We’re a few short days away from 2016 so it’s a good time to look back at the top 25 baseball stories of 2015. Some of them took place on the field, some of them off the field and some of them were creatures of social media, fan chatter and the like. No matter where the story broke, however, these were the stories baseball fans were talking about most this past year.
Cancer kept Curt Schilling on the sidelines in 2014. Thankfully he fought and beat it and returned to the public eye in 2015. Boy howdy, did he make up for lost time.
In January he claimed that he didn’t get as many Hall of Fame votes as he should have — as many as, say, John Smoltz got — because he is a Republican. Never mind that Smoltz is a Republican too. In March he got praise for lowering the boom on a couple of awful people who tweeted vile and borderline criminal things about his daughter, getting one of them fired and causing a police investigation to be launched with respect to the other.
That stuff, however, was just a warmup for the main event: Schilling posting a tweet that equated Muslims to Nazis. He deleted it, but not before it created an uproar and brought considerable attention to Schilling’s habit of posting controversial political memes on Facebook and Twitter. In the past Schilling’s employer, ESPN, had largely ignored this stuff, but this time they were none too pleased, issuing a statement which said “Curt’s tweet was completely unacceptable, and in no way represents our company’s perspective.” They immediately took him off of his assignment providing commentary for the Little League World Series.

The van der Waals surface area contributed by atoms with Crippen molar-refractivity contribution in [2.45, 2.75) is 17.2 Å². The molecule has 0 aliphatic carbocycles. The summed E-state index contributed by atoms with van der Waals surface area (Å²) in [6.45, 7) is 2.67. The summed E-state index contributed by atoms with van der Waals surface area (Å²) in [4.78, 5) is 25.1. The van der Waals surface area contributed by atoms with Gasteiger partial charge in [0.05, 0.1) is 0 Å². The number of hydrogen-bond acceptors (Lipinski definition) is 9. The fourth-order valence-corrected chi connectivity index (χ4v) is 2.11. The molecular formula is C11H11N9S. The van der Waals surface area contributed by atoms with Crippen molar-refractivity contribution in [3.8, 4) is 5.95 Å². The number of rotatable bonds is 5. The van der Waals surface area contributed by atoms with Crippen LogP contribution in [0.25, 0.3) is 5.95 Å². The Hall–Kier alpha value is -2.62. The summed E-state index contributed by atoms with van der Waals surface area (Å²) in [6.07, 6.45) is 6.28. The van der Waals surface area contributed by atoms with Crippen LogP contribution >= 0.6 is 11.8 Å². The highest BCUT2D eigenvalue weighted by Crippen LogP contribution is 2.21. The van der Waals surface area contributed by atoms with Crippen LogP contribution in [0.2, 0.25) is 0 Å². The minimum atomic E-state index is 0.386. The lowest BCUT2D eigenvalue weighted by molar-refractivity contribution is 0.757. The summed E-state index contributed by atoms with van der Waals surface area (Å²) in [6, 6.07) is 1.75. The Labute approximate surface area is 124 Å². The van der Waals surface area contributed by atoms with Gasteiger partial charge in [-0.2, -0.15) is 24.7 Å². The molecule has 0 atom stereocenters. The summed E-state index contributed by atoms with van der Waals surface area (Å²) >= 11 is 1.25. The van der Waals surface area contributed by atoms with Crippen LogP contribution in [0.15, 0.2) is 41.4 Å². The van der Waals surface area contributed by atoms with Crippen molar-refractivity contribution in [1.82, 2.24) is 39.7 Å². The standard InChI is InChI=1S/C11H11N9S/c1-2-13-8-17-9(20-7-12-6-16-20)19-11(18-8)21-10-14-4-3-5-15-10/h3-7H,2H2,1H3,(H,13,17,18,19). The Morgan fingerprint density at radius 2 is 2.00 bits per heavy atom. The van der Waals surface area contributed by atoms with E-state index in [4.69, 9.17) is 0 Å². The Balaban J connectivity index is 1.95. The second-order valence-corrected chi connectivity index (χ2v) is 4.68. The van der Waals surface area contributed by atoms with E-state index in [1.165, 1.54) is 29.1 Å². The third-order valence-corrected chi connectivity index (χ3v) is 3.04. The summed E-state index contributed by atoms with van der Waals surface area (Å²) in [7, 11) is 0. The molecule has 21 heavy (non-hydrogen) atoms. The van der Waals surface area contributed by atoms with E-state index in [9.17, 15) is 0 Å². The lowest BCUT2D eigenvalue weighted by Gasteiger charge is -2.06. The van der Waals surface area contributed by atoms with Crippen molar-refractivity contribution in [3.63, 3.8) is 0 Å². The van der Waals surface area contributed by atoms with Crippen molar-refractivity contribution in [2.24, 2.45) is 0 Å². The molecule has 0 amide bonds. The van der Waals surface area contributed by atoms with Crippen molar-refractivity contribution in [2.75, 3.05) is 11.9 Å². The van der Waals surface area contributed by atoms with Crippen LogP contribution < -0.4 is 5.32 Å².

More significantly, Schilling was suspended from his primary job, providing color commentary for Sunday Night Baseball. Which, while a bad thing for Schilling, was a good thing for Jessica Mendoza. Just days before Schilling’s social media controversy erupted Mendoza, the former Olympic softball player and studio analyst for ESPN’s “Baseball Tonight,” became became the first female in-game analyst for an MLB game on ESPN, contributing to a Diamondbacks-Cardinals game. After receiving praise for that assignment ESPN almost immediately slotted her into Schilling’s place on Sunday Night Baseball where she remained for the rest of the season.
Mendoza has gotten glowing reviews for her work in the ESPN booth and, while Schilling is under contract with ESPN for another year, it seems likely that she will continue in that role. For his part, Schilling has been shifted to studio work and continues to post controversial things on his Facebook and Twitter pages.
One gets the sense that, after his contract expires in 2016, he’ll have a lot more time for Facebook and Twitter. Which is sort of ironic, as his Twitter handle — Gehrig38 — is a tribute to Lou Gehrig while his social media habits got him Wally Pipped from his broadcasting job.